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About the Author

THERESA SOTTO is assistant director of academic programs at the Hammer Museum, where she oversees educational programming for college, family, and K-12 school groups. Theresa has been working at the crossroads of education and the arts since 2001. Prior to joining the Hammer, she worked at the Getty Museum, the University of Arizona Poetry Center, and the John F. Kennedy Center for the Performing Arts, and has served as a consultant for the Los Angeles County Museum of Art and the UCLA Chicano Studies Research Center. Theresa received her MFA in Creative Writing from the University of Arizona and is also a published poet.

Shifting the Focus of Docent Training Toward Social Discourse

Written by Andrew Palamara

Earlier this year, I started a series of in-gallery workshop sessions for docents at the Cincinnati Art Museum (CAM) as a complement to their lecture-based training. The workshops, repeated four times each month, focus on topics and themes related to the process of gallery teaching. Previously, the CAM docents did not have an outlet for continually examining object-based teaching methods. They have received a lot of training on content, but not as much on methods for sharing their learning experience with visitors. We talk a lot about the importance of questions and methods for more active participation, but we also explore the connections between the museum’s permanent collection and current social and cultural issues. One of the first social issues that I decided to address was the American perception of Islam.

Muslims have been at the forefront of public discourse since the terrorist attacks of September 11, 2001. Much of that discussion has been based out of fear and anger, leading some Americans to adopt distorted views of Muslims and the religion of Islam. Considering the tone of the rhetoric from this year’s presidential election, it is an issue that unfortunately does not have an end in sight. However, museums like the CAM display art from the Islamic world that allows museum educators and docents the opportunity to use the power of art to emphasize the positive and uplifting aspects of Islam.

I collaborated on these workshops with Shabana Ahmed, a member of the Islamic Center of Greater Cincinnati, because I wanted to make sure there was a Muslim voice in the conversation. Shabana serves as a volunteer to the Islamic Center, so it was also fitting to have someone who could relate to a docent’s experience as a volunteer. Though the workshop format was slightly different from the format Shabana uses with the Islamic Center, she was flexible and open to ideas.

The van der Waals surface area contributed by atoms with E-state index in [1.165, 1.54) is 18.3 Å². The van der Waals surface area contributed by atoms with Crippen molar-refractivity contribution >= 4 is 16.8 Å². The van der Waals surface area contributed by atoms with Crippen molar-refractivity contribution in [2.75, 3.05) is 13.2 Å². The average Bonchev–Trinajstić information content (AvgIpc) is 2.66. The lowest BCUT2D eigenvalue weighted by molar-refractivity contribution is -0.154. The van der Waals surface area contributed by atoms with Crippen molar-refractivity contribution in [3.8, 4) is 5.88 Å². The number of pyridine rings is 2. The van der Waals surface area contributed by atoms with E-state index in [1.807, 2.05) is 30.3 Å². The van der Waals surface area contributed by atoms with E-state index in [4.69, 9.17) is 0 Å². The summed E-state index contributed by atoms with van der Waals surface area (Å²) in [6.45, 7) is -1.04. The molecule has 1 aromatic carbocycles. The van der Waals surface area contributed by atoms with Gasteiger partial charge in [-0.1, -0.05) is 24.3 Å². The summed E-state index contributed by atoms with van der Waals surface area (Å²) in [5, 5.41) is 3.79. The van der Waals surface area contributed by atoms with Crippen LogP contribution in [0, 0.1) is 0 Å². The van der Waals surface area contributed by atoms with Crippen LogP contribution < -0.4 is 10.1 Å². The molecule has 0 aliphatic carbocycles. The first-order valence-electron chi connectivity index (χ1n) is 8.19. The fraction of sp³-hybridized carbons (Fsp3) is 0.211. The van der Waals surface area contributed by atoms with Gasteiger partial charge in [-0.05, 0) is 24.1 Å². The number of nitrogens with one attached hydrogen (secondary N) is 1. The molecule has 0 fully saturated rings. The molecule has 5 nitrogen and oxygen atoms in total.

I had a few objectives in mind. The first was to create an environment in which docents felt confident to participate. Instead of overwhelming the docents with terminology and history, Shabana and I focused on the essential facets of a Muslim’s faith. In that spirit, we also wanted to focus on the human element of art from the Islamic world. As an encyclopedic museum, the CAM is dedicated to celebrating art from various cultures. By humanizing the religious practices of Muslims and the processes of the artists that made the objects we see at the museum, it becomes much easier to see the similarities between Islam and other cultures.

Each workshop was roughly an hour long with an average of twelve docents in attendance. We stationed ourselves outside of the CAM’s mihrab from Central Asia. Shabana used the first half-hour to outline the core beliefs and tenets of Islam as a base for the discussion. When speaking about her experiences as a Muslim, Shabana wasn’t afraid to inject a little humor (it was pretty difficult for her to sell the perks of fasting to her children during the dog days of a summer Ramadan). In the second half, the docents split up into groups of three or four and I gave each group a hypothetical tour scenario related to the mihrab. Some of the scenarios included:

  •     You ask a group of third grade students, “What do we know about Islam?” A student raises his hand and says, “They’re the bad guys on TV.” How do you respond?
  •     After explaining the function of a mihrab in a mosque, a visitor asks, “Why is this considered art?”